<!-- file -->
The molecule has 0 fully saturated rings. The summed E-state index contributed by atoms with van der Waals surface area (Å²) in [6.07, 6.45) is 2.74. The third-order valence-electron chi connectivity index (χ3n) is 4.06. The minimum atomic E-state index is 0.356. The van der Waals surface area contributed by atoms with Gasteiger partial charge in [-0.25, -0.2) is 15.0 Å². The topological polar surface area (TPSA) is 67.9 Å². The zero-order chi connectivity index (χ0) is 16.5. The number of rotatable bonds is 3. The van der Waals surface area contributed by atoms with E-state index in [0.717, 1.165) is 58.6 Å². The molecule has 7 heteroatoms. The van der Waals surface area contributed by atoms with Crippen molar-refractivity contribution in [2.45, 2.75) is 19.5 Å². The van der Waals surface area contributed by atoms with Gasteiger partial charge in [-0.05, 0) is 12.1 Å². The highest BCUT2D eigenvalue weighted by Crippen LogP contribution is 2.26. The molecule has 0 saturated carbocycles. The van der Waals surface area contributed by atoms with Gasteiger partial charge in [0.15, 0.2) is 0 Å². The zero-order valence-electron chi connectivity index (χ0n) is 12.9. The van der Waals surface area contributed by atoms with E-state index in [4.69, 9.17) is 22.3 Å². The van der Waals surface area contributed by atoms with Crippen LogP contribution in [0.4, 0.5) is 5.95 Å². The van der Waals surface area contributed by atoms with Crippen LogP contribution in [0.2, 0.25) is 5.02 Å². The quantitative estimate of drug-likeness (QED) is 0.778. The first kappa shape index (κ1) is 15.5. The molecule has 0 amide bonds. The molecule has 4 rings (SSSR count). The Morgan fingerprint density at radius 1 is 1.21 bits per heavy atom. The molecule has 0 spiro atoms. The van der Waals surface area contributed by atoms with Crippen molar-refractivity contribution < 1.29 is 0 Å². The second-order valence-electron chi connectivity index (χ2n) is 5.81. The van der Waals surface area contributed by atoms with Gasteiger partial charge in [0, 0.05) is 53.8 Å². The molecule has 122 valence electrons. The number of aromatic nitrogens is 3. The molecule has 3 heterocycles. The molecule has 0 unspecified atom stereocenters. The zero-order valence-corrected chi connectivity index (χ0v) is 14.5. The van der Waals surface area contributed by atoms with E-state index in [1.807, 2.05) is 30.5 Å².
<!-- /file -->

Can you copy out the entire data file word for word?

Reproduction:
The molecule has 0 fully saturated rings. The summed E-state index contributed by atoms with van der Waals surface area (Å²) in [6.07, 6.45) is 2.74. The third-order valence-electron chi connectivity index (χ3n) is 4.06. The minimum atomic E-state index is 0.356. The van der Waals surface area contributed by atoms with Gasteiger partial charge in [-0.25, -0.2) is 15.0 Å². The topological polar surface area (TPSA) is 67.9 Å². The zero-order chi connectivity index (χ0) is 16.5. The number of rotatable bonds is 3. The van der Waals surface area contributed by atoms with E-state index in [0.717, 1.165) is 58.6 Å². The molecule has 7 heteroatoms. The van der Waals surface area contributed by atoms with Crippen molar-refractivity contribution in [2.45, 2.75) is 19.5 Å². The van der Waals surface area contributed by atoms with Gasteiger partial charge in [-0.05, 0) is 12.1 Å². The highest BCUT2D eigenvalue weighted by Crippen LogP contribution is 2.26. The molecule has 0 saturated carbocycles. The van der Waals surface area contributed by atoms with Gasteiger partial charge in [0.15, 0.2) is 0 Å². The zero-order valence-electron chi connectivity index (χ0n) is 12.9. The van der Waals surface area contributed by atoms with E-state index in [4.69, 9.17) is 22.3 Å². The van der Waals surface area contributed by atoms with Crippen LogP contribution in [0.4, 0.5) is 5.95 Å². The van der Waals surface area contributed by atoms with Crippen LogP contribution in [0.2, 0.25) is 5.02 Å². The quantitative estimate of drug-likeness (QED) is 0.778. The first kappa shape index (κ1) is 15.5. The molecule has 0 amide bonds. The molecule has 4 rings (SSSR count). The Morgan fingerprint density at radius 1 is 1.21 bits per heavy atom. The molecule has 0 spiro atoms. The van der Waals surface area contributed by atoms with Crippen molar-refractivity contribution < 1.29 is 0 Å². The second-order valence-electron chi connectivity index (χ2n) is 5.81. The van der Waals surface area contributed by atoms with Gasteiger partial charge in [0, 0.05) is 53.8 Å². The molecule has 122 valence electrons. The number of aromatic nitrogens is 3. The molecule has 3 heterocycles. The molecule has 0 unspecified atom stereocenters. The zero-order valence-corrected chi connectivity index (χ0v) is 14.5. The van der Waals surface area contributed by atoms with E-state index in [1.807, 2.05) is 30.5 Å².